SOS HelpDear BreakFront:

As you know, times have been troubling for cabinet dealers. In the huge economic downturn, I feel like my dealership has been hit the hardest. We’ve been in the business for 60 years and up until recently I thought we were doing fine.

Since 2008, I’ve had to close two showrooms and cut back on employees. We advertise every Sunday in the paper and send out flyers in the mail with our information and web address.

I haven’t seen the leads pour in like I was told they would, yet I’m spending an arm and a leg on the best mailers and a website every month. My dealership has the most awesome designers you could ask for; they’ve all been in the business for 20+ years. They definitely know what works and what doesn’t when it comes to sales. They always sell the best products and really know how to get a customer to add on to their original design. It seemed to work before but now we are having a big issue with getting those 30K sales. It seems like all we can do is muster up a few $8-10K sales and hopefully make some money off of them. I want to be able to pass this dealership on and have it stay open once I retire but with the way things are going, it doesn’t look like that will happen.

I know I’m in need of a change- I just don’t know what it is.

Sincerely,

Distressed Cabinet Dealer

We know this distressed cabinet dealer is not the only one of his kind. Times are tough and changes need to be made. So one of our cabinet industry gurus, Chris Mele (CM), sat down and had a very straightforward conversation with Mr. Distressed.

When Mr. Distressed called, he wasn’t exactly open to big changes. After a few initial evaluation questions, Chris came to the conclusion that Mr. Distressed suffers from a common industry ailment: his team is too wrapped up in a product based selling approach.

With the goal of our business being to help as many cabinet dealers as possible, we decided to share the conversation with you.

Digging Deeper

Distressed Dealer: Why shouldn’t I sell the cabinetry that’s in my showroom?

CM: Because consumers aren’t actually buying the cabinetry.

DD: That makes absolutely no sense – of course they’re buying cabinetry.  Why else would they be in the showroom?

CM: What you are referring to in your question strikes right at the heart of the selling problem in our industry.  Salespeople and designers mistakenly assume the consumer is in the showroom to buy cabinetry.  Of course on the surface it appears that way, but underneath that’s not what they’re buying at all.

DD: So you’re saying they’re in the showroom because they need to remodel, and everyone knows the remodel takes cabinetry, but they’re not interested in buying cabinetry?

CM: Bingo!  You nailed it on the head.  Let me give you some examples.  Julie shows up in your showroom because she just had a divorce and wants to completely remodel her kitchen.  What is she buying?

DD: Cabinets?

CM: No, in this example she’s buying the ability to start clean and fresh, to completely remodel her kitchen so she can move on.  Sure there will be cabinets in her project, but that’s not what she’s really buying.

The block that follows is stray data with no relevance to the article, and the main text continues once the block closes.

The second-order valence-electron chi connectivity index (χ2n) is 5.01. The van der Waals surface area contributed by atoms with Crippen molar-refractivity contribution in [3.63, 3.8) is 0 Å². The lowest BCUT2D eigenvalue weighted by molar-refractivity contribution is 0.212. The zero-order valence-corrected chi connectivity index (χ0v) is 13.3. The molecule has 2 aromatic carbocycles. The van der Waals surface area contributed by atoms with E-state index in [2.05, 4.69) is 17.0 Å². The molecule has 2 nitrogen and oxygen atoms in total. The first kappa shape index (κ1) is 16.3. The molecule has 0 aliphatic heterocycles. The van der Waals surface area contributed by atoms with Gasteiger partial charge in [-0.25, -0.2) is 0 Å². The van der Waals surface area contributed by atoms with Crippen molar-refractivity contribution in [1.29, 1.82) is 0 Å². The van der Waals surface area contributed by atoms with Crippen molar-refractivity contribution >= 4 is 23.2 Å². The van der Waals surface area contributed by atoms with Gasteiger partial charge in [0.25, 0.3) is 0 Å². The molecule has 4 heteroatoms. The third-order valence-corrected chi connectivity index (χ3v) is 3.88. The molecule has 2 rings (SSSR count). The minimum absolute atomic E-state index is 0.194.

Let’s try another example: you steer your car into the guard rail on the way into work and the car is no longer drivable.  You don’t really care about cars to begin with, but you do need something to get you into work each day.  You go into the car dealership over lunch – what are you buying?

DD: A car?

CM: Nope.  You’re not buying a car at all.  In this example you’re simply buying a means to get back and forth to work.  You could care less about the actual car you’re buying because you’re buying something else.

DD: You’re splitting hairs.

CM: You can argue all day long that these are subtle differences, but they fundamentally separate average performing kitchen designers (who close between $150K to $500K each year) from Naturals who consistently sell $2M+ in retail sales.

DD: What do you mean?

CM: If you sell based on product alone, because that’s what you value based on your education and experience, then you’ll forever compete on price.  If you sell to what the customer actually wants to buy – the reason why they came into your showroom in the first place – then you’ll get a swing at higher ticket kitchens.

Let’s go back to our example of Julie earlier.  She’s buying the ability move on and at the core of her purchasing decision is to completely change her kitchen so the house looks different – so there’s no memory of “him”.  If we asked Julie some questions we would find out that she can’t sell her house right now so she’s stuck there – that’s why it’s so important to her to be able to make her space look completely different.

So I’ll ask it again – Is she buying cabinetry as you propose or is there something deeper at work here?

It took a while to break through with Mr. Distressed, but Chris was able to do it. Check in next week to see how the conversation continues on sales and pricing for Mr. Distressed. Comment below with any questions you might need answered by a cabinet industry guru on product based selling.

Read Part 2 of the conversation between the Distressed Dealer and Chris.

%d bloggers like this: